Above is an enlarged section from a Mullard characteristic curve for a 'typical' ECC81 taken from my BBC Wood Norton training notes (Happy Days) to support the Valve Amplifier/Buffer article ~ During the BBC transmission engineering courses we used these curves to calculate a.c. gains and d.c. operating points for various valve amplifier designs but never at currents as low as 1mA or anode voltages as low as 40V even with the sharpest pencil There are 3 basic parameters that describe a Thermionic Valve ~ They can be read directly from or calculated from the manufacturers characteristic curves ~ In each case the parameter is calculated using 2 values while holding a third value fixed and this 3 dimensional approach to characterisation can be misleading unless you accept that in a practical amplifier the 'fixed' value will change and modify the parameter you used to make a calculation µ ~ Is known as the amplification factor ~ It is the maximum gain a valve can achieve at a particular fixed anode current which in practice means using a constant current anode load and not 'loading' the gain stage ~ so a voltage follower is required ~ The gain of the stage will vary greatly with the valve condition and some form of feedback will be required so a practical amplifier based on using the gain indicated by µ is not (practical) From the graph above µ is calculated by measuring V_{a }between the points where the line I_{a }=1.1mA crosses the curves for V_{g }=0V and V_{g }≈1V to give µ =∆V_{a}/∆V_{g }~ this way µ gets calculated at 46 which I believe is lower than it actually is at this operating point ~ µ becomes greater as V_{a }lowers ~ For 1.1mA at V_{a }=200V µ =45 at V_{a }=170V µ =49 and at V_{a }=100V µ =52 ~ see other ECC81 curves belowg_{m} ~ Is known as the Mutual Conductance and ~ as with other devices ~ is a measure of how much current a Valve will conduct for a given change in control voltage on one of its grids ~ Following the rules the parameter is determined with the anode and other grid voltages held constant so the maximum 'effect' of g_{m} can only be appreciated with a 0Ω or current mirror load or in practical amplifiers a transformer or inductor load From the graph above g_{m }is derived by measuring I_{a} where the line 40V crosses the curves for V_{g }=0V and V_{g }≈1V to give g_{m }=∆I_{a}/∆V_{g }(mA/V) ~ As you can see from the above curves the g_{m} at V_{a }=40V looks about 2.6mA for a 1V change in V_{g} but it is not 2.6mA/V in the region of the operating point due to the asymmetric ~ distortion producing ~ spread along the curve r_{a} ~ Is known as the Anode Slope Resistance or the effective output resistance of a valve ~ It appears as a resistance in series with a voltage source inside the valve or across a current source inside the valve depending on the model used ~ r_{a} is measured with the grid voltages held constant and may appear of no use until you want to make a perfect current sink or output dependant distortion becomes a problem From the graph above r_{a} is µ/g_{m} =∆V_{a}/∆V_{g}/∆I_{a}/∆V_{g} where the two ∆V_{g} cancel and r_{a }=∆V_{a}/∆I_{a }~ But the values for µ and g_{m }derived from the curve above ~ around the point V_{a }=40V are not the most accurate ~ When trying to measure how an ECC81 and other valves performed in the Amplifier/Buffer circuit at low V_{a }and I_{a} I found myself plotting my own curves using a Tektronix 576 Curve Tracer ~ see below The complex interdependencies changing internal gains and impedances within a triode amplifier as V_{a} I_{a }and V_{g} change dynamically cause all kinds of distortion and colouration ~ Simply isolating one cause of distortion such as the non linearity of the I_{a}/V_{g} transfer function cannot fully explain the differences between the sound of similar or even the same type of valves Some valve manufacturers publish other 'typical' curves that plot V_{g} r_{a }g_{m} and µ against I_{a} for a given V_{a }and these can be very useful working at low I_{a} but if the characteristics do not cover the V_{a} you are operating at then interpolation or guesswork is again required It is likely that r_{a }is not measured independently and like the other parameters the results are adjusted to produce smooth regular curves ~ It should also be obvious when looking at valve characteristic curves that the specifications published for many valve amplifier 'designs' are also just 'typical' although many sound better than the design would suggest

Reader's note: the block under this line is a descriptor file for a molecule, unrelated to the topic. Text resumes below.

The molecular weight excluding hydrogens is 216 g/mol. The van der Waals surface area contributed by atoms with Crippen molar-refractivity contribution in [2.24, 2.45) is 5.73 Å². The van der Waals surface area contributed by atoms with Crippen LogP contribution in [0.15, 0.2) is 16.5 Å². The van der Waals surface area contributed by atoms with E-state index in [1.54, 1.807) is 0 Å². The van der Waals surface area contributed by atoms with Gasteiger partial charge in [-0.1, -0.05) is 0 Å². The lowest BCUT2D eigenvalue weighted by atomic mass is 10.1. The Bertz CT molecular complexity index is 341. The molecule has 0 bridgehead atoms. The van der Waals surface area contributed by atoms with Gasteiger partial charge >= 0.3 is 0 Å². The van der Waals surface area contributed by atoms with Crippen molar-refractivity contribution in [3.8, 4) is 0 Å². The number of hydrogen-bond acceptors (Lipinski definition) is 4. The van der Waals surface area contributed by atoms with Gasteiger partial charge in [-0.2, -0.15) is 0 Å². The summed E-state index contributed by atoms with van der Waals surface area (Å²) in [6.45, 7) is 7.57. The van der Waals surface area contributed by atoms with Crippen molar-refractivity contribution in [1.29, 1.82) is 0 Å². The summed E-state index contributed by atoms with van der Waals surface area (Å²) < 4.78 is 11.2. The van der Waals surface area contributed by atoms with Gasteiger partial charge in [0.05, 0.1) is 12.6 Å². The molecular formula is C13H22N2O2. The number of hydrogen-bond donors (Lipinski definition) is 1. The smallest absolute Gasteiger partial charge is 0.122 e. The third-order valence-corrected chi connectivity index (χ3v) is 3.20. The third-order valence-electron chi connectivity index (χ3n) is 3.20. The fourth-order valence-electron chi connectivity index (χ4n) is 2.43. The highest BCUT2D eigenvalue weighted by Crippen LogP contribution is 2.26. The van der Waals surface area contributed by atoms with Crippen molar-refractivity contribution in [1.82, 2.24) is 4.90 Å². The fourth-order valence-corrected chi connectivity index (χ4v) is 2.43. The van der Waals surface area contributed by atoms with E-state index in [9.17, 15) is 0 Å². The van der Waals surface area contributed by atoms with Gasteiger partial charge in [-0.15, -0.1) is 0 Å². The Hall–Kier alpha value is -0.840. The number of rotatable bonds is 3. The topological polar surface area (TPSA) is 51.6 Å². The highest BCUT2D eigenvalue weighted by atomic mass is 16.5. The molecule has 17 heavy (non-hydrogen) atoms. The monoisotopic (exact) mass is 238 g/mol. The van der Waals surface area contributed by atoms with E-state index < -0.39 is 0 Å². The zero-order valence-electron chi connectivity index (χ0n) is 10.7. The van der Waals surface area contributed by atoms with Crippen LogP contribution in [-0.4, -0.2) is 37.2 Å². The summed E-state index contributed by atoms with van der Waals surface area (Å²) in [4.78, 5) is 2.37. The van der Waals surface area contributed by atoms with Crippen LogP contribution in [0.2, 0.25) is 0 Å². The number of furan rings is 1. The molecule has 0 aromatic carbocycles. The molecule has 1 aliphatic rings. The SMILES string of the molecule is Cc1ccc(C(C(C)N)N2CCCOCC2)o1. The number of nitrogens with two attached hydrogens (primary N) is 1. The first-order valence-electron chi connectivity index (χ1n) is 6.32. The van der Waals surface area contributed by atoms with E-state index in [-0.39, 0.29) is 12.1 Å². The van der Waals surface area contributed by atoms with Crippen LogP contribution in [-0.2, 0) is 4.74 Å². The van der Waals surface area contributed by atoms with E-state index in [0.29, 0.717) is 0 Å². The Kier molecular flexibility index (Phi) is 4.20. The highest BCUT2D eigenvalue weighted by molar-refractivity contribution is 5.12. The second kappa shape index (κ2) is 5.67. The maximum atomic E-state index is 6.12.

Mullard ECC81 parameters µ gm r_{a }V_{g } plotted at V_{a}= 100V 

Mullard ECC81 parameters µ gm r_{a }V_{g } plotted at V_{a}= 170V 

Mullard ECC81 parameters µ gm r_{a }V_{g } plotted at V_{a}= 200V 

Mullard ECC81 parameters µ gm r_{a }V_{g }plotted at V_{a}= 250V 




The picture on the left is a screen shot from my TEK–576 showing the origin of an ECC81 characteristic curve plot ~ The steps –V_{g }relative to cathode could be made closer together and although only a maximum of 10 uniformly spaced steps are available using the 576 they can be offset up to ±10x the step voltage so more accurate measurements close to an operating point can be made
With an expanded scale and 0.5V steps in –V_{g} this area of the curves now looks 'more linear' than the Mullard curves shown at the top of this page but the parameters µ g_{m} and r_{a} still vary greatly across this reduced area and It should be clear that a slight deviation from an optimum operating point will give less than optimum results and distortion will change with signal level and d.c. conditions and also small changes in the heater voltage 

This screen shot is the same ECC81 as above but with a 27kΩ resistor in the cathode ~ As I say in the Valve amplifier/buffer article the g_{m} with an un–bypassed cathode resistor is reduced to about 1/R_{k }which in this case is about 35µA/V depending on the original g_{m} of the valve